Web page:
Survivors of brain aneurysms may experience short- and/or long-term physical and/or neurological deficits as a result of a rupture or treatment.
For survivors of a ruptured aneurysm, the deficits are often greater, more noticeable, and require a longer recovery period.
Many of these deficits improve with time, but physical, occupational, and speech therapy can be very helpful and should be considered even when deficits are minor. Therapy can provide specific strategies and discussions with a therapist can help with general coping.
Persistent difficulties with focus, memory, or cognition (such as: language processing, organizational skills, concentration, decision making, and higher-level thinking skills) can be a challenge. Survivors should seek out assessment from a neuropsychologist or a speech-language pathologist to determine their level of cognitive functioning, life skills, and related issues during activities of everyday life.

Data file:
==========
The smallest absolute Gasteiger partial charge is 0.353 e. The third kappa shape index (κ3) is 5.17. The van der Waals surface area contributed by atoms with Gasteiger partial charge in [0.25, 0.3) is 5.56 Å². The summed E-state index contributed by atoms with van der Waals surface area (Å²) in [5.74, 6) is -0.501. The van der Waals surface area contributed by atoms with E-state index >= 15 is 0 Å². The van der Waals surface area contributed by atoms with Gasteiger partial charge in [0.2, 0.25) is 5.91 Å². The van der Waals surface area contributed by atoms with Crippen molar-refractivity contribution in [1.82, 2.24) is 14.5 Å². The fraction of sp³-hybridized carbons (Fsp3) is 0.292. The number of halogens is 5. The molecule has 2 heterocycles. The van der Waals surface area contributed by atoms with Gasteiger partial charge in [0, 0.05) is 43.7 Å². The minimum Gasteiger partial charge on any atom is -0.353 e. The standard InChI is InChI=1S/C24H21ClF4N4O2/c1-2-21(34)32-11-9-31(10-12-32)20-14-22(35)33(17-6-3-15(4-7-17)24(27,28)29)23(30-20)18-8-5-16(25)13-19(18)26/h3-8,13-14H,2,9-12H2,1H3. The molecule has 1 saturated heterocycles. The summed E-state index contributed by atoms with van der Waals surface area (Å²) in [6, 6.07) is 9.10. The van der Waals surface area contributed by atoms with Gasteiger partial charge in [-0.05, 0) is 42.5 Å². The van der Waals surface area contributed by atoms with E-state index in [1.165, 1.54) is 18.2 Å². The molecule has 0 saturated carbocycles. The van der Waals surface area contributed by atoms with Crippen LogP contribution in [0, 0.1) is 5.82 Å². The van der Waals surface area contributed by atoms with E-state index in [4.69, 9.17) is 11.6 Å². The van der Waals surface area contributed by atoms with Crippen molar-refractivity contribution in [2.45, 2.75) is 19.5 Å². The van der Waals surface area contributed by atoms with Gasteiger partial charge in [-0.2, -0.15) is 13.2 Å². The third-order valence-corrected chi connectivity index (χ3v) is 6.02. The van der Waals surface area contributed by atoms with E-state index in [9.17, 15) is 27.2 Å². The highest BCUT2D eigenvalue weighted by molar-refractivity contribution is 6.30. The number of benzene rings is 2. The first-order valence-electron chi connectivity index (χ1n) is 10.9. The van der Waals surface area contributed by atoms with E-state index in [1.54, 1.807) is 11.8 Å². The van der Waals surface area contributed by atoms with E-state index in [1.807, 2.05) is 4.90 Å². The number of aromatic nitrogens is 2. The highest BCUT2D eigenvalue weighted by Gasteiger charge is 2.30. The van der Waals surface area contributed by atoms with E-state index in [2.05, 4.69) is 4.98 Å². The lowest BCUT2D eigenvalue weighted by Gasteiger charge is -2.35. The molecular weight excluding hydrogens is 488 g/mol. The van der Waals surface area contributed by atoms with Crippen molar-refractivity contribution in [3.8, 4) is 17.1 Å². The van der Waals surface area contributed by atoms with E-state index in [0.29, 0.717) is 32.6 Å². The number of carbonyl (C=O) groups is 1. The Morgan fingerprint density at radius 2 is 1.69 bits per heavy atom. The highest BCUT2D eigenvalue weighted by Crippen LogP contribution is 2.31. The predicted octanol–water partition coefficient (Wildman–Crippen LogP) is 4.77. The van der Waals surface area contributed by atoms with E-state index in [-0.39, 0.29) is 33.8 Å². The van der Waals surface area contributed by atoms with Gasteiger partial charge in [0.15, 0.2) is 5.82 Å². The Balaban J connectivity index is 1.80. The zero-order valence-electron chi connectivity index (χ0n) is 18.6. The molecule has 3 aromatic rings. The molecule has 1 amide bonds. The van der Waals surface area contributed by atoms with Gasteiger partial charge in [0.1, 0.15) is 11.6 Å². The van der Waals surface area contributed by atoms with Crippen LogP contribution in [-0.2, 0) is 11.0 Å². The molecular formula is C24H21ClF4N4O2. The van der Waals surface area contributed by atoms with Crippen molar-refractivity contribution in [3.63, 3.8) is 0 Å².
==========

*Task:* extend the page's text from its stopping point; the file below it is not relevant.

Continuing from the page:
Sometimes, family members who see you daily will be the first to notice any subtle changes or slight deficits that may not be obvious to you or others. Often, some deficits become apparent only after you return to a more demanding lifestyle. You should talk to your therapist or doctor about how to deal with these challenges.
Some — but not all — survivors may experience the following:
- Physical and mental fatigue
- Chronic headache or head pain (mainly ruptured aneurysms)
- Concentration headaches
- Vision deficits: partial or complete blindness, or peripheral vision deficits
- Cognitive problems (such as short-term memory difficulties, decreased concentration, perception problems)
- Articulation and speech-delivery problems
- Behavioral changes
- Loss of balance and coordination
- Arm or leg weakness